Two men cry out, scramble from their table where they work by torch and candlelight, till they feel walls against their backs. One is braver; this one stands before the other: “Who are you? What do you seek?” His is the face of a child, with but a wisp of beard curling round his womanly mouth; yet he stands before the other man, arms spread  —   and I see a child’s dagger in his hand, glinting in the torchlight from their worktable.

This room has no windows, no other door: these two men in their hose, with their curled hair and goats’ beards and their puffy pants, are trapped.

“We are Epigoni, here for the skin of wise Odysseus, and more. What we want is every hide stored here, of every hero from former times. Or we’ll take your skins instead, without even knowing who you are, or caring.” This is not a worthy battle; these are soft, pale men. The better of the two holds the dagger. I could spit them both in two heartbeats.

I heft my spear.

“Wait,” says the prissy, knock-kneed one in green hose, with his hand upon his protector’s shoulder. “I know you!”

“Wait for what?” Sthenelus says upon a snarl. “You know us? So? All men should know their executioners. You’re in our way. Men who stand between us and what we want soon die  —   even if you’re barely men.” He levels his spear. “Unless, of course, you lead us to those hides of heroes kept here  —   each and every one.”

“Satan is our taskmaster,” says the foremost. “We labor in his cause.”

“So what? My partner Diomedes has wounded gods. What care we for devils?”

The baby-faced man sidles left, his friend keeping pace, but Sthenelus too has him within range: one lunge, one solid thrust, and either of us can pierce both soft bellies offered under flimsy garb: run the first man through and skewer the second with the selfsame spear. These two are more women than men, and quail like it. “You’ll care if Satan shows his face here, spear-chucker,” warns the foremost fop, chin jutting.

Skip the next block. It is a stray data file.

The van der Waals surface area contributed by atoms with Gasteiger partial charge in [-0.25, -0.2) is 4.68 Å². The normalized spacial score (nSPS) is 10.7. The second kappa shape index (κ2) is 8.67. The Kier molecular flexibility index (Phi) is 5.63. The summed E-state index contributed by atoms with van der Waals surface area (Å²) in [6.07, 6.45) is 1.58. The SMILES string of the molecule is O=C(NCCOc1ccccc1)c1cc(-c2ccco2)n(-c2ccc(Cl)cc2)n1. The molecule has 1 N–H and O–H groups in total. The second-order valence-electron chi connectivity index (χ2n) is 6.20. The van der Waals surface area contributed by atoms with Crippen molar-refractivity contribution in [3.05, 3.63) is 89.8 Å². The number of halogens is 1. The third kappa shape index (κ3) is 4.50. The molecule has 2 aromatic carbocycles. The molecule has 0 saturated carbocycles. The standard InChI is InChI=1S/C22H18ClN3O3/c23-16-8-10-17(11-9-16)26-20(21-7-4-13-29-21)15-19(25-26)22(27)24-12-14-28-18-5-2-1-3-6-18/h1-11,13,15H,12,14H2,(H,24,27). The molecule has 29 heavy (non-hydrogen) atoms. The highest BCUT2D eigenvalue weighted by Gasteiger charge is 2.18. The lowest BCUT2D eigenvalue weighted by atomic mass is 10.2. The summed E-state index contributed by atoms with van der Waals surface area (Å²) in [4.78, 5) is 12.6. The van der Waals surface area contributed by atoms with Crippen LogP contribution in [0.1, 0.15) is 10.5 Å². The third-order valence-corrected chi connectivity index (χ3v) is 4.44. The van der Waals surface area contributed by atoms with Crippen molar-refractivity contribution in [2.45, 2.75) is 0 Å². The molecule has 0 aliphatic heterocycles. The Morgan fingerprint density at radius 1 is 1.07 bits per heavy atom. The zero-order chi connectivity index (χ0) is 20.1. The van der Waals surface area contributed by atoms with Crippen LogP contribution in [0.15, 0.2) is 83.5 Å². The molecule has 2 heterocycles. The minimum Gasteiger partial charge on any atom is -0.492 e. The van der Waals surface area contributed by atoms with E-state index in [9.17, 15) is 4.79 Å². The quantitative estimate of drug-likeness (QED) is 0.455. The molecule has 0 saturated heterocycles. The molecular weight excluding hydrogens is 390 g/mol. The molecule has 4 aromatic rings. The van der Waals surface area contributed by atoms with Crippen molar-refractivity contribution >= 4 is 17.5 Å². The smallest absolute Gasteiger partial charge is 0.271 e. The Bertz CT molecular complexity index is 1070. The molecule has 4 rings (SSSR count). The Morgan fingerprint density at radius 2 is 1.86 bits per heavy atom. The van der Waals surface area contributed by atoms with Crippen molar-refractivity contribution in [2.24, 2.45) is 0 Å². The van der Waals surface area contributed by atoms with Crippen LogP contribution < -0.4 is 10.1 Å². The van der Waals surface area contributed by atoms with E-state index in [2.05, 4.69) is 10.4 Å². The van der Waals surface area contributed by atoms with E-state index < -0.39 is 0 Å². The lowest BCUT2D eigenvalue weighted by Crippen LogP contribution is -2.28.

The man behind that one said, “Diomedes, don’t you remember me?” as if crestfallen. “From the Hellfire Club? From the polo match? Do you not know how I wrote about you, having Aeneas say, ‘We know each other well,’ and you reply, ‘We do, and long to know each other worse.’”

I scoffed. “I knew Aeneas only well enough to steal his best horses, but if you’ve his skin here too, I’ll take it with me: even Aeneas, counselor of Trojans, is a real hero  —   not like you two.”

My words made Sthenelus bark: “We don’t care who you are or what you wrote, you womany thing. Will you give up Odysseus’ skin and the other hides of heroes that you have, every one? Or not? If I learn you’ve ever donned that skin of Odysseus, or any of our fellows flayed by evil, I’ll skin you both here and now and find a dog and bitch to wear the both of you.”

One of them let gas, or worse: a stench wafted through the room.

So I said to the wide-hipped one, “Give me my friend’s skin, then, and the skins of all of his fellow heroes. You’re Shakespeare, are you? What of it? One more dead poet who dreamed of being me.”

“We cannot give up those costumes, Will,” said the other man, the fitter of the two, screwing up his baby face and whispering softly to his friend: “They’re Satan’s props. Or can we?”

“We must, Kit,” hissed Shakespeare, hiding behind his friend. “Sheathe your blade, Kit Marlowe. A visit to the Undertaker, run clean through, is not on my agenda for today. Or yours, if I can forfend it. I will bear responsibility, explain to His Infernal Majesty.”

And so I gave my war cry for gathering, and all my Epigoni came to help carry away the skins of heroes that these girly-men had in their closets, Homer panting but keeping pace, as by touch and Sappho’s descriptions he identified each hero’s skin.

When out of their closet these prissy boys pulled skin after skin, my heart beat faster. We would need to range far and wide in hell, to give this score of skins back to those who’d grown them.

The sight of so many heroic hides on hooks was so awful that Thersander retched, spitting bile into his blond beard. But we managed.

And all the while they brought us skins, those two fops gibbered to each other about who we all were: about Sappho and Homer and the seven Epigoni.